In the mine offices, hooks and a board with numbers was the system to keep track of who was in the mine and who was safe.
I am not sure, but I think this section was a storehouse; it has two ramps that connect the rail yard outside and the blacksmith shop. On all of the historic doors that face that part of the yard, signs caution workers to look out for cars…
The roof had structures bigger than most buildings in South Bend.
The Sun Rooms, or Common Rooms, reminded me of the Panopitcon turned inside-out.
One boat comes into port while three wait. The birds, fat from spilled grain, circle overhead. Arista 100.
Imagine the voice of an entitled White suburban mother. She’s now talking about oral hygiene in the “urban” (Black) schools.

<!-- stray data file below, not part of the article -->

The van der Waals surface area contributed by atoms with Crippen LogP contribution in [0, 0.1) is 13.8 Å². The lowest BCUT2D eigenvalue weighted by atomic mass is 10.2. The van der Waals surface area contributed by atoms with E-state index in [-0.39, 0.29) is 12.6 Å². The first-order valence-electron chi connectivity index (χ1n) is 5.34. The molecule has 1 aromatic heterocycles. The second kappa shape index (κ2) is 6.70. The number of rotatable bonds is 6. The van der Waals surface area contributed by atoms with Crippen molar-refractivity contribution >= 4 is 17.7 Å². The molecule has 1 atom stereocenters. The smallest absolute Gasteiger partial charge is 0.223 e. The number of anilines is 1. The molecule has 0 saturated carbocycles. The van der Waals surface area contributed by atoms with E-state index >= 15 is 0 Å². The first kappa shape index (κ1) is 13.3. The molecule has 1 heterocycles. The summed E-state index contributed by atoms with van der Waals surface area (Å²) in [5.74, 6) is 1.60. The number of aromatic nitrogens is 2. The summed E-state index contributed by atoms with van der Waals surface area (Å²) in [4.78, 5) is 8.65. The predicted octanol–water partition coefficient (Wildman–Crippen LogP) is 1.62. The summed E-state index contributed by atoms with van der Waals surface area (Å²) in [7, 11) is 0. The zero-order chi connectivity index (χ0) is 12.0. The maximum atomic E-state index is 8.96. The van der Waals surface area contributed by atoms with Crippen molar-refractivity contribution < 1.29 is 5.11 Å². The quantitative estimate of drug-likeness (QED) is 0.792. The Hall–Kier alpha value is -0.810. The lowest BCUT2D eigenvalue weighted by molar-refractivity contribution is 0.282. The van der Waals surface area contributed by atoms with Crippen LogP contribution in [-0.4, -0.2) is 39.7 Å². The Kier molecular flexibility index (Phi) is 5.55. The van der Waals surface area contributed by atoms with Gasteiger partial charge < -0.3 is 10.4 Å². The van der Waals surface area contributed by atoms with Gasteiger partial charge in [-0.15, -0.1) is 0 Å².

A look straight down into the chutes were taconite pellets would dump into the dock hoppers. Rebar was a safety measure to keep workers from being buried alive, were they to slip into the holes.
The top floor’s old-fashioned hospital ways were too much to pass without a photo or two… with the paint falling off the walls it was as if the building was shedding its skin in an effort to become rejuvenated or useful.
The playground used to be near the school which is now in ruins.